Culture of Life
BY Phil Lenahan
August 29-September 11, 2010 Issue | Posted 8/20/10 at 2:27 PM
“Vanity of vanities, says Qoheleth, vanity of vanities! All things are vanity!”
Ecclesiastes 1:2 is one of the most famous phrases in the Bible. The author goes on to discuss a variety of issues, noting the fleeting nature of so many of man’s pursuits.
When it comes to the creation of wealth, the author says, “Here is one who has labored with wisdom and knowledge and skill, and yet to another who has not labored over it, he must leave property. This also is vanity and a great misfortune” (Ecclesiastes 2:21). When one looks to the acquisition of wealth as an end in itself, it’s easy to see why the author concludes that “this also is vanity.” After all, we don’t take our possessions with us when we die. But that’s not the end of the story. When one grows and uses wealth in the context of his responsibility as a steward of Providence, the end result isn’t vanity, but instead a beautiful use of talents and resources that builds up God’s kingdom on earth.
This brings us to the issue of inheritances. One’s responsibility as a steward of Providence doesn’t end with creating and using wealth in ways pleasing to God during his lifetime. It also includes doing one’s best to see that the wealth is used well in succeeding generations. The best way to accomplish that is to make sure that the next generation has a solid understanding and formation in what it means to be a steward of Providence.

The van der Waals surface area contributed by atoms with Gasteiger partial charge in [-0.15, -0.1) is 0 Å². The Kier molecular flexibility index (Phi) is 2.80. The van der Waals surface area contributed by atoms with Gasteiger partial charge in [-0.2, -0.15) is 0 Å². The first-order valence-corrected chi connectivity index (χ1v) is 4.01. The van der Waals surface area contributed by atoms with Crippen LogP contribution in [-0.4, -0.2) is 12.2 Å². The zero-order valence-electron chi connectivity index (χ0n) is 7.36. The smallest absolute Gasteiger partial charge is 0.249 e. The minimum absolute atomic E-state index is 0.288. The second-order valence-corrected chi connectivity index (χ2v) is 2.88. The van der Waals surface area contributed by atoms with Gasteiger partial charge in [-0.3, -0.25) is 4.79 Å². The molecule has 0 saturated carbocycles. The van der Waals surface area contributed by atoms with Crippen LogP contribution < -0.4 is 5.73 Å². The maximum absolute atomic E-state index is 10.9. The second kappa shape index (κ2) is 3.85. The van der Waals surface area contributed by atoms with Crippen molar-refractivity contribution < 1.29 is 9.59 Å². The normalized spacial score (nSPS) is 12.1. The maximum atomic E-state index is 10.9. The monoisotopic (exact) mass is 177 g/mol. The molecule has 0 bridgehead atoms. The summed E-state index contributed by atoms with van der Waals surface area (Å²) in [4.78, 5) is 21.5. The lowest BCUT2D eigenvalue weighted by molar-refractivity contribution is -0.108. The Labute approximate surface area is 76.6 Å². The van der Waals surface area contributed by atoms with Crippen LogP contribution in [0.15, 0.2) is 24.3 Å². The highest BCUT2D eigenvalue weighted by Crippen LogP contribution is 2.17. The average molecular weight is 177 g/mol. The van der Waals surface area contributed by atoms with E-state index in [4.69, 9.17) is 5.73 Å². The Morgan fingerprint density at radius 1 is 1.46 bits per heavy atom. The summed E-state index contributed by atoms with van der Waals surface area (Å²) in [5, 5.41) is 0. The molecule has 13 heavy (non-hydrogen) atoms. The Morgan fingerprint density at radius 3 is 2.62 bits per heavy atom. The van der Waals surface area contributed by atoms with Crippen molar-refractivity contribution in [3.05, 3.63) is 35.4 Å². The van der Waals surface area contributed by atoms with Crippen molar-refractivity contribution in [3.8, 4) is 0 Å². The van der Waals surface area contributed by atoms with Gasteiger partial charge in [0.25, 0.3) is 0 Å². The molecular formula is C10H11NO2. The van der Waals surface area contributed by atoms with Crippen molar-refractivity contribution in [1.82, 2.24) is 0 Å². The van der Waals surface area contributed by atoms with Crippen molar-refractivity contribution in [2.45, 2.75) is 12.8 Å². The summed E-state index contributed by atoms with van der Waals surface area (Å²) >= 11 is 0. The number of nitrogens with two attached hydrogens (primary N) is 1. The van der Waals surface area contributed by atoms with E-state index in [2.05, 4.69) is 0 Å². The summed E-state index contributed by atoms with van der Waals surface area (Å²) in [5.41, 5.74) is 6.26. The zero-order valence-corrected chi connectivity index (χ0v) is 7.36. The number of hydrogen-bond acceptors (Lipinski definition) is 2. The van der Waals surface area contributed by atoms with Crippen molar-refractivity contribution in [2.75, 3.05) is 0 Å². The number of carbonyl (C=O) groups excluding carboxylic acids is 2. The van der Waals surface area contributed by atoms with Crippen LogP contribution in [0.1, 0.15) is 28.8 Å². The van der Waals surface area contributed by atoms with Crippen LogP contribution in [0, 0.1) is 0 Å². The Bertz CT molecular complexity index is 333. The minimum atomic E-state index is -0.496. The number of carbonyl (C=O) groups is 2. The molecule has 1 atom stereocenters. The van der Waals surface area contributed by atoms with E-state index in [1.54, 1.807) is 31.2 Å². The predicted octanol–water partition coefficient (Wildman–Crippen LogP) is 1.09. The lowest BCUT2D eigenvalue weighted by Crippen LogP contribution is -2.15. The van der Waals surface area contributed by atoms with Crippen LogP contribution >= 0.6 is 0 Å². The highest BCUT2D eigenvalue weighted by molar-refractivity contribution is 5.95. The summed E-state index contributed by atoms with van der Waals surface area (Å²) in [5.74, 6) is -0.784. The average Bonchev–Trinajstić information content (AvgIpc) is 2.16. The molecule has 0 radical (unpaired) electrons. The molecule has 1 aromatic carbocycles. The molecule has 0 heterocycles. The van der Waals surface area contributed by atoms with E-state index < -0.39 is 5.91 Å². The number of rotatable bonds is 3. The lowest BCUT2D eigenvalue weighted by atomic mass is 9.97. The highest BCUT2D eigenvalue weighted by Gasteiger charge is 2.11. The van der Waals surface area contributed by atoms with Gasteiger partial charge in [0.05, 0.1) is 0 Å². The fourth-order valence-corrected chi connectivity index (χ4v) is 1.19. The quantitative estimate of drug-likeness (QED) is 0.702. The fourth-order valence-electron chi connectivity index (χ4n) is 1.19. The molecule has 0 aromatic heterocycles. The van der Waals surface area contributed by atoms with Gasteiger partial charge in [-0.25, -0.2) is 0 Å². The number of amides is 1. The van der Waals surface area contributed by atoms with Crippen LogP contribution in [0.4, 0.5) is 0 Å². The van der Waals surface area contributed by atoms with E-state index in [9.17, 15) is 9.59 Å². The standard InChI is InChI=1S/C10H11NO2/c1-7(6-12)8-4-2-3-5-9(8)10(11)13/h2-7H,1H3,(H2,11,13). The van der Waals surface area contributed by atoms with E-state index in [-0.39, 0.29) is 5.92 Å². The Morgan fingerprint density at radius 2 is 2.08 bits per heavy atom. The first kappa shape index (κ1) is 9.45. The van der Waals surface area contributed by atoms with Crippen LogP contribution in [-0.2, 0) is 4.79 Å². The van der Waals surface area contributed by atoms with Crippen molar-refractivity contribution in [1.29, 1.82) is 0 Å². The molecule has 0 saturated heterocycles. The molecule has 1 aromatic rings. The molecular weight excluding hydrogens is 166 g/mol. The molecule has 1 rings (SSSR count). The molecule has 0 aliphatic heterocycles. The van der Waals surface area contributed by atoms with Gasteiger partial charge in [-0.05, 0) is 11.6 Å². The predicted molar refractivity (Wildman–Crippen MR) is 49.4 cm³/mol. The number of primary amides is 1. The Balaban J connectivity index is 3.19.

In the popular movie The Ultimate Gift, Jason (Drew Fuller) is a “trust-fund baby” living a fast and loose life as a young adult. When his grandfather (James Garner) passes away, he anticipates an endless supply of money that will pay for his lifestyle. Instead, his grandfather has set up a series of character-building experiences that test the mettle of the young man until he understands that his inheritance is a gift meant to be used responsibly. It’s a movie worth seeing.
Inheritances don’t always work out as well. I remember receiving a call from a woman who shared about her family’s financial difficulties, which included a relatively modest income and the accumulation of unproductive debt. When I asked what the source of the income was, she shared that her husband received nearly $50,000 per year from a trust. That was the only income they had. I asked why her husband wasn’t gainfully employed, and it was obviously a sensitive question. The inheritance had changed the motivations of her husband for the worse.
Scripture speaks of inheritances as if describing two sides of a coin. Proverbs 13:22 says, “A good man leaves an inheritance to his children’s children.” Yet Proverbs 20:21 says, “An inheritance gotten hastily in the beginning will in the end not be blessed.”
Ultimately, whether an inheritance is positive or negative depends on if it assists the person receiving the gift in being a better steward of Providence. God love you!
Phil Lenahan is president of Veritas Financial Ministries (VeritasFinancialMinistries.com) and author of 7 Steps to Becoming Financially Free: A Catholic Small Group Study (OSV).
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